Let’s start with the positives, shall we? Director Sam Pritchard’s interpretation of the words of Bernard Shaw’s classic play Pygmalion revives the text in a refreshing, relevant way that brings a new take to the play that will no doubt intrigue and impress modern audiences. The negatives? It all goes a little bit too far.
Sure, dressing the cast in modern clothes is okay, even keeping the text the same and including references to shillings and guineas yet continue chucking about modern notes is acceptable. But, if you really want to test an audience’s patience, add in random elements of DJ technology, bizarre outbursts of ludicrous dancing and a frustrating lip-synced opening sequence. In my opinion, interpreting a classic text is a very different thing to adding strange twists to it and for me it just didn’t work. The audience seemed to fall into two halves: people who chuckled at the odd, modern additions and people who really wished the production stopped messing about and stuck to the script.
If the play gets stripped back and stops trying to be quirky, it is actually very, very good indeed. Alex Beckett is sublime as Henry Higgins and really makes the role his own – in this show he’s not a pompous, impatient old man but an aloof and arrogant bachelor. He handles the role with humour and sincerity, and I find myself rooting for Higgins when really the text doesn’t allow much room for it. I think part of this is due to Natalie Gavin’s Eliza Doolittle being particularly unlikeable in the first act (she calms down in the second, which makes for much more relaxed viewing). She gives the character somewhat of a feral edge, which just doesn’t work – the audience is supposed to really root for Eliza and find her “common” attitudes and behaviours intriguing. As a pure Yorkshire lass myself, I should probably be immune to the aggravation of the Yorkshire accent… sadly, in this play, I’ve never found it more grating.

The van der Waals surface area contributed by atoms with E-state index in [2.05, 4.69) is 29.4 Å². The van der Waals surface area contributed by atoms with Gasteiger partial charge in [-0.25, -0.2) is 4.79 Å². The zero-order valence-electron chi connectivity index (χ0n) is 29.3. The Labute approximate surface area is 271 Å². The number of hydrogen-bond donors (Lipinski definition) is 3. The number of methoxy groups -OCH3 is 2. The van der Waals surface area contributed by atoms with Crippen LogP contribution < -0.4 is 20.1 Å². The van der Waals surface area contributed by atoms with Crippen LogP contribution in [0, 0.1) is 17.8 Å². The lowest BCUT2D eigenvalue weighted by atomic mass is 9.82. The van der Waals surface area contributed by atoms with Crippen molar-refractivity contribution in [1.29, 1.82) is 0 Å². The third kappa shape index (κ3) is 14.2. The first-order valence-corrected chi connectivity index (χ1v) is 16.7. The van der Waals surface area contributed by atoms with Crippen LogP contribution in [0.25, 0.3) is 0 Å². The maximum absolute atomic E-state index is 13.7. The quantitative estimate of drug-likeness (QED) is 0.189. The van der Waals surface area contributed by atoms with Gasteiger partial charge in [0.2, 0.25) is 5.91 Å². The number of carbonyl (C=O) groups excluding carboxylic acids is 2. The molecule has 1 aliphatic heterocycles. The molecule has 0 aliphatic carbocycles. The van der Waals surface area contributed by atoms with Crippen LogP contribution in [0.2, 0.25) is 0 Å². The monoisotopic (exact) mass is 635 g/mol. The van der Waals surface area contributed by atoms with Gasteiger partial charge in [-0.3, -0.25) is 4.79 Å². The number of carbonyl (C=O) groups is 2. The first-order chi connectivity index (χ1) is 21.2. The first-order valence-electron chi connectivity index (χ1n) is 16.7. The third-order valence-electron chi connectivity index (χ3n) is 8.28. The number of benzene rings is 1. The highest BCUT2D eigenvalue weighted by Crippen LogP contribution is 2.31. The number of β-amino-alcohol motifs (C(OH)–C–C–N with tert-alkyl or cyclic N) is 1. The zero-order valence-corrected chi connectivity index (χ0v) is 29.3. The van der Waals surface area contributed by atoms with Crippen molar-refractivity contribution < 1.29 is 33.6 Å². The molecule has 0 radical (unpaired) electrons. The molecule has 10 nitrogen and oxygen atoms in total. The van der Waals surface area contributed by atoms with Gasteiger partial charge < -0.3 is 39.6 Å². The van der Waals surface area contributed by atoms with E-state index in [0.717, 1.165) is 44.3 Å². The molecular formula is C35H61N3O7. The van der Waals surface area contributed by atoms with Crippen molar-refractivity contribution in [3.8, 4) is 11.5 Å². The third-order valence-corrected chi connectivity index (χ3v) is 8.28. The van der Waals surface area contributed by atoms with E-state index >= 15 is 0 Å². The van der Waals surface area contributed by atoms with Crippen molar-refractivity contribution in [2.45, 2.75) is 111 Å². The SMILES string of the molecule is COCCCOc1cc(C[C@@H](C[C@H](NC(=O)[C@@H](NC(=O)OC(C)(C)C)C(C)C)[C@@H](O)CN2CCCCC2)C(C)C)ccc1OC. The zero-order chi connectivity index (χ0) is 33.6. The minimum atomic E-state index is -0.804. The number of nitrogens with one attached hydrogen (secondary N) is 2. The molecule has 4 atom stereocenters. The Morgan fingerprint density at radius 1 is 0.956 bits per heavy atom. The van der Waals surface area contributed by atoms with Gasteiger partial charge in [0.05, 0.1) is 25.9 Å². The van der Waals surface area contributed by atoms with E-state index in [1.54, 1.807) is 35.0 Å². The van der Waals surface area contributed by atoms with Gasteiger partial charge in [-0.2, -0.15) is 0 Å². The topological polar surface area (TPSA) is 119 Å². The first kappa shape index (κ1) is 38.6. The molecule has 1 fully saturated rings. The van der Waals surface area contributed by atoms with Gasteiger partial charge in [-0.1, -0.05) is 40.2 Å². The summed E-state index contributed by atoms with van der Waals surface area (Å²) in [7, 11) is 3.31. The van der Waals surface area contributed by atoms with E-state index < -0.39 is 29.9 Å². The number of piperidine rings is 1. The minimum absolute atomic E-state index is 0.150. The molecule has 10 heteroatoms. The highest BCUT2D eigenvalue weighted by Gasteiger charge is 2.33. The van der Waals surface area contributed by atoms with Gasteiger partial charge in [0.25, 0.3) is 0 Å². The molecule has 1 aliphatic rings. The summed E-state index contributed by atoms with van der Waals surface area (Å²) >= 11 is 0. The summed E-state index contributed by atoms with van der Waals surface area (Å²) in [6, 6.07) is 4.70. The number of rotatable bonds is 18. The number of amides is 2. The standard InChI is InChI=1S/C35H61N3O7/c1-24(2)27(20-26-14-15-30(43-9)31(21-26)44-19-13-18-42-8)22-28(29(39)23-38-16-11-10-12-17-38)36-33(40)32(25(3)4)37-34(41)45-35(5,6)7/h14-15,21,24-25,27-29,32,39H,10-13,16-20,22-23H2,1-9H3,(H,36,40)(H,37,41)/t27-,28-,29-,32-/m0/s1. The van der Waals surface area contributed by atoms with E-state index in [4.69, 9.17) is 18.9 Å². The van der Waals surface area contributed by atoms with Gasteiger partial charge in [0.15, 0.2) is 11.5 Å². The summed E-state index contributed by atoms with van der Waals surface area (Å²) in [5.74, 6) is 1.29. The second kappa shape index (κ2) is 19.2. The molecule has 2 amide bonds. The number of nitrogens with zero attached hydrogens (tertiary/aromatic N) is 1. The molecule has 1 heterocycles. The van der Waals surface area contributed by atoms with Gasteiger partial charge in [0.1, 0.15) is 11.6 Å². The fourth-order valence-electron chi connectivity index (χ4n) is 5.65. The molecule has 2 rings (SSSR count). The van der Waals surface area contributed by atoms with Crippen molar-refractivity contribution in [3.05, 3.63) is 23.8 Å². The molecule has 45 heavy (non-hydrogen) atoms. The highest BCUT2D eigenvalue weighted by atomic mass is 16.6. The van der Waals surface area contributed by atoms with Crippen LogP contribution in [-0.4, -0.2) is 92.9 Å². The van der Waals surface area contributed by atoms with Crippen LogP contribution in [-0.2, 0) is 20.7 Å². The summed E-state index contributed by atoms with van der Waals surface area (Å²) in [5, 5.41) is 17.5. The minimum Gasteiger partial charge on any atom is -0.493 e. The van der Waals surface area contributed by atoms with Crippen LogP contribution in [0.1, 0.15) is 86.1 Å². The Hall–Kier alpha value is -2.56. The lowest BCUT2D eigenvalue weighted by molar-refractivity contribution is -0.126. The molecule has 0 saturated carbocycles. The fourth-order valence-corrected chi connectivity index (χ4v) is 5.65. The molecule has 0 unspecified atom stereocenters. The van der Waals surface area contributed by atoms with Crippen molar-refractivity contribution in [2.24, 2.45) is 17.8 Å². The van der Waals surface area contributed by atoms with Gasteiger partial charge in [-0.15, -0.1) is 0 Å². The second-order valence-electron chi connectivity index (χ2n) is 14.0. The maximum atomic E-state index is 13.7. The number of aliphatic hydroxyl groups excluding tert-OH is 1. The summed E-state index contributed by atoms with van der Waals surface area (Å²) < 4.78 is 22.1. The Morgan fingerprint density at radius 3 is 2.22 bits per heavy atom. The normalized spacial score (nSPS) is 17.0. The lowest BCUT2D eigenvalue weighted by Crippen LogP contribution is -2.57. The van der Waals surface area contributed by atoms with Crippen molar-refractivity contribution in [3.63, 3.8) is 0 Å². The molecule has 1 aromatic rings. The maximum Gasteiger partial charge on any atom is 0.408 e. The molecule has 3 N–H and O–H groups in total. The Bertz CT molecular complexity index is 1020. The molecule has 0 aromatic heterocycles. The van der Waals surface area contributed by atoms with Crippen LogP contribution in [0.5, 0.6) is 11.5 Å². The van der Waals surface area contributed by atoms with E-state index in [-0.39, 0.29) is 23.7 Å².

Ian Burfield plays Alfred Doolittle, Eliza’s father. He plays it with a strong cockney accent… and I wonder exactly who thought that worked when his daughter was quite so “born and bred” Yorkshire? I’ve seen Burfield on stage before and again he didn’t disappoint. He’s a commanding presence and performs with real conviction.
The set (designed by Alex Lowde) is a little intrusive at first, with the cast just inches from the front row, but the rest of the scenes are played out in well thought-out spaces with interesting levels.
Overall, the play’s fine writing still shines through (thanks largely due to Alex Beckett’s great acting). It’s just a shame the production doesn’t shine quite so brightly.
Catch Pygmalion at West Yorkshire Playhouse until February 25th.